Hamilton Herald Masthead


Front Page - Friday, September 9, 2022

River City: Eggman bagels: A gift from NYC to Chattanooga

Patrons at Eggman can pair their bagel with a cup of Stumptown regular or decaf drip coffee. - Photograph provided

If you’ve visited New York City, you probably returned with a single question burning in your thoughts. No, not, “How do New Yorkers grocery shop?” or, “Do New Yorkers really meet and fall in love at art galleries?” but “Why does the pizza there taste better than anywhere else?”

This mystery has baffled Big Apple visitors for over a century. And it doesn’t end with the city’s pizza. It extends to its bagels, which a friend who grew up in the Bronx claimed easily trump any bagel she’s eaten since moving to the South.

I pondered this puzzle after visiting New York in 2007 and sampling the local fare. (”Indulging” would be a better word; I might still be jogging off my breakfasts at Riverdale Bagels.) Common wisdom suggests the water used to make the dough is the answer, but my friend says New Yorkers simply excel at making pizza and bagels after decades of practice.

When pressed, she says the chefs there probably know a thing or two about fermentation, too, but she refused to say more, as if she’d be breaking a code of silence.

Fortunately, Chattanoogans who can’t get the pizza and bagels they consumed up north can satisfy their cravings at one of the local pizzerias, delis or bagel shops that offer New York-style food, right?

Nothing against our city’s outstanding eateries, but a New York-style pizza or bagel is not a New York pizza or bagel. Even when it’s good, it’s still an emulation.

Fortunately, there is one place where a Scenic City resident can buy a New York bagel without shelling out a small fortune for an airline ticket and cab fare: Eggman Bagelry.

Tucked almost invisibly within Five Wits Brewing Company at 1501 Long Street, Eggman can claim to sell genuine New York bagels because that’s precisely where they get their dough.

And it’s precisely where I’m getting bagels from now on.

I ate my first Eggman bagel while sitting at the bar at Five Wits on a tranquil Sunday morning. Although the place eventually began to fill, my thoughts and I had the place to ourselves as we looked over the menu.

As I scanned the spreads, which Eggman will smear across a plain, French toast, blueberry or everything bagel, I did not yet know their dough is made in New York. Even so, I liked the idea of biting into an everything bagel covered with scallion cream cheese or nova lox spread.

I was still clueless when I spotted the avocado, egg and cheese breakfast bagel and decided it would make a good meal.

My ignorance continued right up to the moment when I first bit into the bagel I ordered and told the server I could close my eyes and imagine I was at Riverdale in New York.

“We buy our dough from New York City,” she smiled, as if she liked revealing that vital bit of information only after seeing her customers’ eyes light up.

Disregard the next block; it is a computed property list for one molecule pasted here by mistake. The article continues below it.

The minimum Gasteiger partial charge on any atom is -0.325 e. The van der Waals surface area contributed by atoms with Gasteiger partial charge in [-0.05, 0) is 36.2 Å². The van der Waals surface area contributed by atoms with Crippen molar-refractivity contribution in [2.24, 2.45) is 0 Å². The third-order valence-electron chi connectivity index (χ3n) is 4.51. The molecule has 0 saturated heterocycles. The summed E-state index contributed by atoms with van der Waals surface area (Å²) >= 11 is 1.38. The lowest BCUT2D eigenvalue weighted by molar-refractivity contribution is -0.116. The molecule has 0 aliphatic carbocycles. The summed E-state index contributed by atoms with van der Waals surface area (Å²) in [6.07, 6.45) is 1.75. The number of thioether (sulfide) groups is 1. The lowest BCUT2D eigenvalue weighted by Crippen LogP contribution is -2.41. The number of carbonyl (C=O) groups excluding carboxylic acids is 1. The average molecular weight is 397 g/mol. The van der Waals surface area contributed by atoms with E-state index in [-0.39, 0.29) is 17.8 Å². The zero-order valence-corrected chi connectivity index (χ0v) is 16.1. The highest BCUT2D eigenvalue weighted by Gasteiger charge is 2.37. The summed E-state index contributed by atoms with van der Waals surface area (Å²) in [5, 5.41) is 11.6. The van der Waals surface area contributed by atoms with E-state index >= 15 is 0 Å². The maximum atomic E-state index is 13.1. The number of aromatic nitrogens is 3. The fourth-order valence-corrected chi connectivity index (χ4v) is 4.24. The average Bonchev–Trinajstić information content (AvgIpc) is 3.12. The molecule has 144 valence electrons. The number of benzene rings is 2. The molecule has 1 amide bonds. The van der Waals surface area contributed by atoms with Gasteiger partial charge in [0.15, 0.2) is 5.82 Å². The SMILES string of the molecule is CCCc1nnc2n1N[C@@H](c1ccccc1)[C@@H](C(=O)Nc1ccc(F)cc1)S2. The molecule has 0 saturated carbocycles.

Eggman doesn’t just ship in their dough from New York, they toast their bagels perfectly, which means they’re crunchy and tan on the outside and soft and chewy on the inside. Pair this with any of the toppings I mentioned earlier and you’ll be singing “New York, New York” after one bite.

OK, that’s silly, although I wouldn’t be surprised if the city’s bagels inspired the song.

Eggman doesn’t stop there. Rather, everything they slip within the two halves of their bagels match the breadstuff bite for bite. After enjoying my breakfast bagel, I ordered a Classic Smoked Salmon to go, knowing I’d be missing the freshly toasted warmth but wanting to taste the combination of lox, cream cheese, tomato, onions and capers after my appetite returned.

And, yeah, it was delicious, too – not to mention piled thick with generous slices of lox.

The Classic Smoked Salmon is just one of several specialty bagel sandwiches available at Eggman, all of which stir the imagination. Meat lovers might prefer the Breakfast Bagel, for example, which consists of a cheeseburger, a fried egg, griddle onions, lettuce, tomatoes, pickles and a special sauce.

Pastrami and chicken are also on the menu, while people who eschew animal products might appreciate the Freakin’ Vegan, which comes with roasted red pepper hummus, avocado, tomato, red onion and artichoke.

If you’re watching your carbs but your breakfast or lunch companion is crying for a bagel, Eggman also serves a variety of three-egg omelets.

Local foodies will understand the significance of Eggman being a Monen Family Restaurant Group original, which means it’s locally owned and operated and is riding on the same mothership as Urban Stack, Community Pie, Taco Mamacita and other superb local establishments.

Open Monday through Friday from 7 a.m.-2 p.m. and weekends from 8 a.m.-2 p.m., Eggman is worth the drive to the city, as well as the minute or two cruising up and down Long Street looking for the sign.

Buying local is important because the food can be fresher and it keeps your dollars in the city, but when it comes to bagels, don’t feel bad if you have a craving no New York-style bagel shop can satisfy.